Aggressive driving — it’s something we’ve all either witnessed first hand, or experienced while traveling Louisiana roadways.
And now one Louisiana lawmaker is looking to make it a crime.
According to statistics compiled by the National Highway Traffic Safety Administration and Auto Vantage Auto Club:
- 66% of traffic fatalities in the country are caused by aggressive driving.
- 37% of aggressive driving incidents involve a firearm.
The law is being proposed by District 2 State Representative Sam Jenkins (D).
He tells News 10 he’s already received a ton of support behind the idea.
Violators will face penalties and possible jail time, if they commit a number of aggressive driving offenses on a single trip.
“House Bill 6 is an attempt to curb what we call aggressive driving,” said Jenkins.
You’ve definitely seen in on roadways not only in Louisiana but across the country.
“The outline of aggressive driving components seems to fit with what we are seeing to be problematic in the field,” said Lisa Freeman, Executive Director & Governor’s Representative, for the Louisiana Highway Safety Commission Office.
“People going from lane to lane, driving in and out of traffic fast without using their turn signals, exceeding the speed limit,” said Trooper Thomas Gossen, with Louisiana State Police Troop I.
Jenkins is looking to do something about this growing trend.
The proposed bill would define aggressive driving, as when a person engages in a combination of those traffic offenses in a single trip.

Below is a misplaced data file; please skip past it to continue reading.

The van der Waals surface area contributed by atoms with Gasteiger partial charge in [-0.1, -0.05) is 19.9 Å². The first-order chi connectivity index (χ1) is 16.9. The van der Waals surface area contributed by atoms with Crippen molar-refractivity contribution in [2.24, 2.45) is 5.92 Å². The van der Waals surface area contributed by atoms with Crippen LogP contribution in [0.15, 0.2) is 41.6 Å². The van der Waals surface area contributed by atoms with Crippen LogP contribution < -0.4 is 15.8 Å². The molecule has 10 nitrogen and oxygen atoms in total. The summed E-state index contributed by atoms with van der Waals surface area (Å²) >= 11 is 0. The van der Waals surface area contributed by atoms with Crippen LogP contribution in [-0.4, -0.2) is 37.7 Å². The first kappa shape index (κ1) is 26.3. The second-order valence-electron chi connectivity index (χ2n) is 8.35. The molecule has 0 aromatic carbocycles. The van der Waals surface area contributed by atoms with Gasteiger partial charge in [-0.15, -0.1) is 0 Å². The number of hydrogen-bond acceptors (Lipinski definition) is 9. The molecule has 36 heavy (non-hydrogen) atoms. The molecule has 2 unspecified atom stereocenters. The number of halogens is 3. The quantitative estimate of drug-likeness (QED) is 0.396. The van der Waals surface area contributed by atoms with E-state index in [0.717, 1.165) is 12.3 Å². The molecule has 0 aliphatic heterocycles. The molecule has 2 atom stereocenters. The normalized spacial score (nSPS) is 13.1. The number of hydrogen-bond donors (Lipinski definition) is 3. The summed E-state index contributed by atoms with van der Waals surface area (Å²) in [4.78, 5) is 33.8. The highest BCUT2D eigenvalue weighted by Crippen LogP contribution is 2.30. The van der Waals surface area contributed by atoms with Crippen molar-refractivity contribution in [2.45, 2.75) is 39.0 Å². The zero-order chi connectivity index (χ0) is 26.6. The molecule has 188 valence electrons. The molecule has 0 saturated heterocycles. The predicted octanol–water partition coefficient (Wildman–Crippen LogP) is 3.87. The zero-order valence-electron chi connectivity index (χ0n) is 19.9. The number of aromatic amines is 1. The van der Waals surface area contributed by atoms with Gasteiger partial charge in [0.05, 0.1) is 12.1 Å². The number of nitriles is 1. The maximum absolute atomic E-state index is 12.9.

“House Bill 6 is a misdemeanor offense, meaning there’s a fine of up to $500, or jail time of up to 6 months. You can receive probation, but you must complete a driver improvement program,” said State Rep. Jenkins.
News 10 spoke with a number of local drivers, to see how they feel about the proposed harsher penalties for aggressive driving.
“It (aggressive driving) can hurt innocent people, kids. Most of them don’t even watch out where they going so they aggressive with it. But if you want to stick the penalty, stick it. I disagree but I agree,” said Hedley Dixon, a Lafayette driver.
“I would hate to know that one bad day you’re ruined for life, but then again if you’re a habitual person doing these things, you’re making it tough for everyone else out there, so I think you should be made to pay a higher fine,” said Elsie Meaux, a Lafayette driver.
“So we’re hoping that positive feedback and energy will remain, and we’ll be able to save some lives here on our roadways, said State Rep. Jenkins.
In the proposed law, the offenders drivers license could also be suspended for 6 months, but the judge can issue a restrictive license if the person needs their car for work.
A second offense within 3 years would also carry even stiffer penalties.
The proposed bill has been pre-filed.
There could be some tweaks to the language of the proposed bill, as it still has to clear some hurdles.
Lawmakers could vote on the measure during the upcoming 2019 Legislative Session.